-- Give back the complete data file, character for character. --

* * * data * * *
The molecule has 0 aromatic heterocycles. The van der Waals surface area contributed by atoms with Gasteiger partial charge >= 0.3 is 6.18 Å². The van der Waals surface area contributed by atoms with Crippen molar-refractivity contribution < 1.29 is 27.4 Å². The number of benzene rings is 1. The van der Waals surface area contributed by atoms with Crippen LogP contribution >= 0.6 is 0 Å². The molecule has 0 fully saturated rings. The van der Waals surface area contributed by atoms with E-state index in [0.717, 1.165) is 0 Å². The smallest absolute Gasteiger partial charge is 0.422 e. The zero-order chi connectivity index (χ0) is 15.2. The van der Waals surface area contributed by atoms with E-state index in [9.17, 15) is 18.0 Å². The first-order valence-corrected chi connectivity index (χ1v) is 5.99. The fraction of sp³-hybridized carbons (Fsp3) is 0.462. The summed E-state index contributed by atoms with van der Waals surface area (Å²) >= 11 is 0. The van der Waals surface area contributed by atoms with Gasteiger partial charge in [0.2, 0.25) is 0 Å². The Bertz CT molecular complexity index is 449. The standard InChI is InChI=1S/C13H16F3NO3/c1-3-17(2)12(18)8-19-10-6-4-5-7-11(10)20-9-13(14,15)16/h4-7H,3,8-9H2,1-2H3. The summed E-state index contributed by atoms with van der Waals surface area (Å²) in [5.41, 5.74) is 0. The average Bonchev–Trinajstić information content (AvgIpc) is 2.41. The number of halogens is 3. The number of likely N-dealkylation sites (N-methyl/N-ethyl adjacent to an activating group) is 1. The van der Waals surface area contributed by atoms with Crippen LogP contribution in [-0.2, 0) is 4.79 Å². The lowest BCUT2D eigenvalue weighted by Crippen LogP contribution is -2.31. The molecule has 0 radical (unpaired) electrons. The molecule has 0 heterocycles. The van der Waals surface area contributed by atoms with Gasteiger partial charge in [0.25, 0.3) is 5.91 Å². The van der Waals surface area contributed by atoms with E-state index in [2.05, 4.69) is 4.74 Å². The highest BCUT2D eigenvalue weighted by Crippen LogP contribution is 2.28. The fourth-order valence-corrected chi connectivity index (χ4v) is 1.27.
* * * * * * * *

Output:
The molecule has 0 aromatic heterocycles. The van der Waals surface area contributed by atoms with Gasteiger partial charge >= 0.3 is 6.18 Å². The van der Waals surface area contributed by atoms with Crippen molar-refractivity contribution < 1.29 is 27.4 Å². The number of benzene rings is 1. The van der Waals surface area contributed by atoms with Crippen LogP contribution >= 0.6 is 0 Å². The molecule has 0 fully saturated rings. The van der Waals surface area contributed by atoms with E-state index in [0.717, 1.165) is 0 Å². The smallest absolute Gasteiger partial charge is 0.422 e. The zero-order chi connectivity index (χ0) is 15.2. The van der Waals surface area contributed by atoms with E-state index in [9.17, 15) is 18.0 Å². The first-order valence-corrected chi connectivity index (χ1v) is 5.99. The fraction of sp³-hybridized carbons (Fsp3) is 0.462. The summed E-state index contributed by atoms with van der Waals surface area (Å²) >= 11 is 0. The van der Waals surface area contributed by atoms with Gasteiger partial charge in [0.2, 0.25) is 0 Å². The Bertz CT molecular complexity index is 449. The standard InChI is InChI=1S/C13H16F3NO3/c1-3-17(2)12(18)8-19-10-6-4-5-7-11(10)20-9-13(14,15)16/h4-7H,3,8-9H2,1-2H3. The summed E-state index contributed by atoms with van der Waals surface area (Å²) in [5.41, 5.74) is 0. The average Bonchev–Trinajstić information content (AvgIpc) is 2.41. The number of halogens is 3. The number of likely N-dealkylation sites (N-methyl/N-ethyl adjacent to an activating group) is 1. The van der Waals surface area contributed by atoms with Crippen LogP contribution in [-0.2, 0) is 4.79 Å². The lowest BCUT2D eigenvalue weighted by Crippen LogP contribution is -2.31. The molecule has 0 radical (unpaired) electrons. The molecule has 0 heterocycles. The van der Waals surface area contributed by atoms with Gasteiger partial charge in [0.25, 0.3) is 5.91 Å². The van der Waals surface area contributed by atoms with E-state index in [2.05, 4.69) is 4.74 Å². The highest BCUT2D eigenvalue weighted by Crippen LogP contribution is 2.28. The fourth-order valence-corrected chi connectivity index (χ4v) is 1.27.